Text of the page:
Sensuality, Spirit, and Society in The Dutch Courtesan and Lording Barry’s The Family of Love (1608)

  • Sophie Tomlinson University of Auckland
Keywords: John Marston; Dutch Courtesan

Abstract

This essay stages a dialogue between The Dutch Courtesan and the comparatively neglected The Family of Love by Lording Barry. It discusses the differing ways Marston and Barry deploy the Familist fellowship that had recently come under fire from England's reigning monarch. I juxtapose the dramatists' representation of sensuality and spirituality across a broad range of characters. By attending to their shared preoccupation with the humoral, excretory body, the essay proposes that these comedies leave us with divergent social visions.

Author Biography

Sophie Tomlinson, University of Auckland

Sophie Tomlinson (s.tomlinson@auckland.ac.nz) is senior lecturer in English and drama at the University of Auckland. She has won acclaim since 1992 for her focus on women's participation in theatrical culture over the seventeenth century, shedding new light on drama written for the professional stages, on court and closet drama, and drama by women. She has published Women on Stage in Stuart Drama (Cambridge, 2005), and edited Fletcher's The Wild-Goose Chase (1621) (Revels Plays Companion Library, 2006). An edition of Barry, The Family of Love, for Revels Plays is near completion. Her current project is on early modern theatre and opera.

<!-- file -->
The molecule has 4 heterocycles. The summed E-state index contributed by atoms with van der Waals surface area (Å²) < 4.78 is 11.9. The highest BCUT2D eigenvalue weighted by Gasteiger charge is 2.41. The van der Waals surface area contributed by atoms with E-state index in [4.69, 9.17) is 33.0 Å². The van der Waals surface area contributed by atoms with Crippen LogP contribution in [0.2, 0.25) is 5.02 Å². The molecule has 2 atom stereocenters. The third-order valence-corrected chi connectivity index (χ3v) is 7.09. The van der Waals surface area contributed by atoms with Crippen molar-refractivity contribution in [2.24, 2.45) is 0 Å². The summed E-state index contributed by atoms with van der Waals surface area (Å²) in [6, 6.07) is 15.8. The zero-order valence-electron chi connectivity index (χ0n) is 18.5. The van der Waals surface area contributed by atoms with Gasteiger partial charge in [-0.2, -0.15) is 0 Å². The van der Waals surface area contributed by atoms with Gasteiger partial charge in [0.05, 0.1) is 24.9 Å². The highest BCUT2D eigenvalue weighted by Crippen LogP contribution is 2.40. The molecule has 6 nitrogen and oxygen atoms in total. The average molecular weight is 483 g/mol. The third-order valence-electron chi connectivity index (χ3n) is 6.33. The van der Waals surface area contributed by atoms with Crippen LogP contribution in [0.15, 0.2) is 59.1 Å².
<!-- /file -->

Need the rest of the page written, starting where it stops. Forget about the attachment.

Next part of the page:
Published
2020-06-30
Section
Special Issue